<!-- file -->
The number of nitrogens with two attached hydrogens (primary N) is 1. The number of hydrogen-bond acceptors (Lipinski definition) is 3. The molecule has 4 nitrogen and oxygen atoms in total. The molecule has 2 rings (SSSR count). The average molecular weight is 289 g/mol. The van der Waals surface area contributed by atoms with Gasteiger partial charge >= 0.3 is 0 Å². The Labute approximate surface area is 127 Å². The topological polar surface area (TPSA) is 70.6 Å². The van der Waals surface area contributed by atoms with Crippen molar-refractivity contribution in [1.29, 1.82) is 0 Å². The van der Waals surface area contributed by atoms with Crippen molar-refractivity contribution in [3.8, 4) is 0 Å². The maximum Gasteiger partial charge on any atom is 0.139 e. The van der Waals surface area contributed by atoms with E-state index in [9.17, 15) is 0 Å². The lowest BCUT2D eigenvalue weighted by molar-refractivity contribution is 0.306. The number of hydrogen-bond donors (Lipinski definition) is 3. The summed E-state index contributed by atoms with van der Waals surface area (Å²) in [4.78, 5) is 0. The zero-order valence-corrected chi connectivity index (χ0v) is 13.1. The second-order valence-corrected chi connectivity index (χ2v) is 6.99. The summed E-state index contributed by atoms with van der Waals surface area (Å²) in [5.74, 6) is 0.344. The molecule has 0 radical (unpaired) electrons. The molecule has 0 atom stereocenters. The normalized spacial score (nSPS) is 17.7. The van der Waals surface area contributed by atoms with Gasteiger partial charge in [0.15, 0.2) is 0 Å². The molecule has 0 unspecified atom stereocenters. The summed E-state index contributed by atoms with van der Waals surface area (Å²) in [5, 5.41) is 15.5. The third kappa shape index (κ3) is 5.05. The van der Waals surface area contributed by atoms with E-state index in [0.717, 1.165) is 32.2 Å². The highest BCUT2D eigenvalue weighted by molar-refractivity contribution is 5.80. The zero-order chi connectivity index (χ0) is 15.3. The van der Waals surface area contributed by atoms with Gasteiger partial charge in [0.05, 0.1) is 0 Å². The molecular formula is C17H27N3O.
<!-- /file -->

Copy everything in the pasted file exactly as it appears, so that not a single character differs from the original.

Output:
The number of nitrogens with two attached hydrogens (primary N) is 1. The number of hydrogen-bond acceptors (Lipinski definition) is 3. The molecule has 4 nitrogen and oxygen atoms in total. The molecule has 2 rings (SSSR count). The average molecular weight is 289 g/mol. The van der Waals surface area contributed by atoms with Gasteiger partial charge >= 0.3 is 0 Å². The Labute approximate surface area is 127 Å². The topological polar surface area (TPSA) is 70.6 Å². The van der Waals surface area contributed by atoms with Crippen molar-refractivity contribution in [1.29, 1.82) is 0 Å². The van der Waals surface area contributed by atoms with Crippen molar-refractivity contribution in [3.8, 4) is 0 Å². The maximum Gasteiger partial charge on any atom is 0.139 e. The van der Waals surface area contributed by atoms with E-state index in [9.17, 15) is 0 Å². The lowest BCUT2D eigenvalue weighted by molar-refractivity contribution is 0.306. The number of hydrogen-bond donors (Lipinski definition) is 3. The summed E-state index contributed by atoms with van der Waals surface area (Å²) in [4.78, 5) is 0. The zero-order valence-corrected chi connectivity index (χ0v) is 13.1. The second-order valence-corrected chi connectivity index (χ2v) is 6.99. The summed E-state index contributed by atoms with van der Waals surface area (Å²) in [5.74, 6) is 0.344. The molecule has 0 radical (unpaired) electrons. The molecule has 0 atom stereocenters. The normalized spacial score (nSPS) is 17.7. The van der Waals surface area contributed by atoms with Gasteiger partial charge in [0.15, 0.2) is 0 Å². The molecule has 0 unspecified atom stereocenters. The summed E-state index contributed by atoms with van der Waals surface area (Å²) in [5, 5.41) is 15.5. The third kappa shape index (κ3) is 5.05. The van der Waals surface area contributed by atoms with E-state index in [0.717, 1.165) is 32.2 Å². The highest BCUT2D eigenvalue weighted by molar-refractivity contribution is 5.80. The zero-order chi connectivity index (χ0) is 15.3. The van der Waals surface area contributed by atoms with Gasteiger partial charge in [0.05, 0.1) is 0 Å². The molecular formula is C17H27N3O.